Yes, Partly, but...
One take on why the mainstream media completely fell down for most of the weekend on Iran...
The Missing Iran Coverage
(Megan McArdle, The Atlantic, 15 Jun 2009)
One of Andrew's readers asks where the MSM is on Iran. The New York Times and numerous internet sites have wall-to-wall coverage, including Andrew's sterling work. Other outlets practically ignored the biggest story currently going on in the world over the weekend.
But I think Andrew's reader's question is ultimately a business story. Why doesn't the MSM have more coverage? Because they don't have the manpower. The cable networks are hamstrung by the fact that they don't have much footage of what's going on in Iran.
The print media is hamstrung by the fact that they've slashed their foreign bureaus to the bone--and then amputated the bone. There are too few journalists in too few places to cover a big story like this.
Yes, the above is all true. The "assets" needed for reporters "owned" by the main stream media to report directly from the scene just are not there like they might have been decades ago, because both television and print have pulled back massively internationally because over the years the profit model for keeping those resources just didn't hold up. (Although I will say, CNN *did* have assets on the ground and just was slow to deploy them and give priority to this story.)
HOWEVER.... if anything the events of the weekend have proven that you can get quite a lot of information without having ANY assets on the ground... by doing a good job of aggregating sources that ARE on the ground, and by finding and presenting true experts where they exist, and by acting as an intelligent filter on top of the masses of raw information available. A number of online sources, including Andrew Sullivan
who was mentioned above, have been doing an incredible job of that. And this includes plenty of compelling pictures and video that could have been used on TV nicely.
There is a lot that the mainstream media COULD have done... all with no assets directly on the ground, just with a handful of smart people making use of the information that was available and digesting and presenting the best of it to the people watching.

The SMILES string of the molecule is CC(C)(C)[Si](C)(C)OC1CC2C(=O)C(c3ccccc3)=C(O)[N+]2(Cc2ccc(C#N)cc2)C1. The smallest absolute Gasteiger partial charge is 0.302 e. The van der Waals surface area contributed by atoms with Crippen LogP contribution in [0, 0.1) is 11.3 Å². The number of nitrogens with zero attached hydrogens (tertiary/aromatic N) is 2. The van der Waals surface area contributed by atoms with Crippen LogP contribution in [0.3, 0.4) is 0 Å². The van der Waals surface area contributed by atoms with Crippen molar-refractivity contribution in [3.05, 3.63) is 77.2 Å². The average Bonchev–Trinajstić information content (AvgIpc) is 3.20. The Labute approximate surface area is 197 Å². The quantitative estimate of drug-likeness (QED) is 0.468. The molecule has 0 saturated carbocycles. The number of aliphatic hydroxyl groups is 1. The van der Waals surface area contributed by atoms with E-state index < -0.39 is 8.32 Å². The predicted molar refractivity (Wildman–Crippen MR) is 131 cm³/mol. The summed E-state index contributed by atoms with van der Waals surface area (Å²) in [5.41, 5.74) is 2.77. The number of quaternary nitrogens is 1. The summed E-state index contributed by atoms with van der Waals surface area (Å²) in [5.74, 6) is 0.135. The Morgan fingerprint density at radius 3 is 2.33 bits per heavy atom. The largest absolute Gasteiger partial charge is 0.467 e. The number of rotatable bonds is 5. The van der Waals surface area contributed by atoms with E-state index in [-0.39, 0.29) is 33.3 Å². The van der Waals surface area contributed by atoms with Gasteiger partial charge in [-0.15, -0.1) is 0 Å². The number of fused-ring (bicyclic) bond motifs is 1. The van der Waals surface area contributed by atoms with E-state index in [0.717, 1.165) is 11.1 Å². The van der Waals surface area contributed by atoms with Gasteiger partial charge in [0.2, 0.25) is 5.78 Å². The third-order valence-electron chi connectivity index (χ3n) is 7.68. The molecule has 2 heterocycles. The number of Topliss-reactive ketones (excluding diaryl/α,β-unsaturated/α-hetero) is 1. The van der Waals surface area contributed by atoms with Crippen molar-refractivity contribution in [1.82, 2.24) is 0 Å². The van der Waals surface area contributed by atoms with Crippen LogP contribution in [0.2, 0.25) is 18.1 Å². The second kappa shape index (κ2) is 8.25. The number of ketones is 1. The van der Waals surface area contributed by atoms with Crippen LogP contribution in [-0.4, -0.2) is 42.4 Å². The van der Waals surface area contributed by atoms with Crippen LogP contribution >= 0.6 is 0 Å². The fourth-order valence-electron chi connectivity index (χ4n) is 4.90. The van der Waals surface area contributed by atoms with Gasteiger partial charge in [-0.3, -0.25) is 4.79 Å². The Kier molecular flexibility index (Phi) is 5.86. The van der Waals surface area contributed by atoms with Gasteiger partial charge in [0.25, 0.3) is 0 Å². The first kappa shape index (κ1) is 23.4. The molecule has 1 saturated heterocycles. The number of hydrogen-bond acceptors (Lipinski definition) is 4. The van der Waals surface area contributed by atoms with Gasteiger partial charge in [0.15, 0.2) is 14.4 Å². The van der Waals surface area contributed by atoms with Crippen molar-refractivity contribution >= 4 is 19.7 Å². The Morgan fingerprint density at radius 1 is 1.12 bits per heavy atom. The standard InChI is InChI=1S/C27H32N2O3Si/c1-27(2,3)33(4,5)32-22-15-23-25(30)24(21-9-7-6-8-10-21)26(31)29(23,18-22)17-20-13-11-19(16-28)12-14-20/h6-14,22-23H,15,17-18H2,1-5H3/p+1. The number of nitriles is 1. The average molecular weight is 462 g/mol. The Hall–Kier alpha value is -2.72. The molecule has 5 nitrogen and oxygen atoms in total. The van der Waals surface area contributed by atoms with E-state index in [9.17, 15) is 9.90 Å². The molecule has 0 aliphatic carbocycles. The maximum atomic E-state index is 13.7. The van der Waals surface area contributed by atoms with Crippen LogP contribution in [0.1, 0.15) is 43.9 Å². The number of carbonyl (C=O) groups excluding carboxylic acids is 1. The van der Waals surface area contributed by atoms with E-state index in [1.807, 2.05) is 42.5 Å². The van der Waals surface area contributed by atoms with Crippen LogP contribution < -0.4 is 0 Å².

This STARTED to happen by Sunday afternoon, but Saturday this was completely and totally absent. From not just CNN, but from pretty much every "traditional" news source.
It has been obvious for quite some time that such sources were no longer a "good" source of news relative to the newer alternative sources in many many cases. (Although some of the original reporting for print has still remained valuable.)
This weekend though television media in particular proved that it no longer had any value at all in the realm of important live breaking news, the one area where it was still relevant and potentially valuable. They have now ceded even that ground.
Sure, they might not have been able to do it the same way they did Tienanmen Square because of lack of their own resources on the ground. But there would have been ways they could have done it. But they don't know how. They are done.
Now the only remaining place where the TV news networks are useful is when you need something droning on in the background while you do other things, but want to keep an ear out in case something important happens... and actually, radio (probably via the internet, not the airwaves) is better for that. Oops.
Bold Prediction of the moment: Unless they completely and totally transform into something unrecognizable, in 10 years there will not be any American "24 Hour News Network" any more. Not one. They will all be gone, because they have no remaining value. It will just take awhile for enough people to stop watching for them to actually get the message and go under.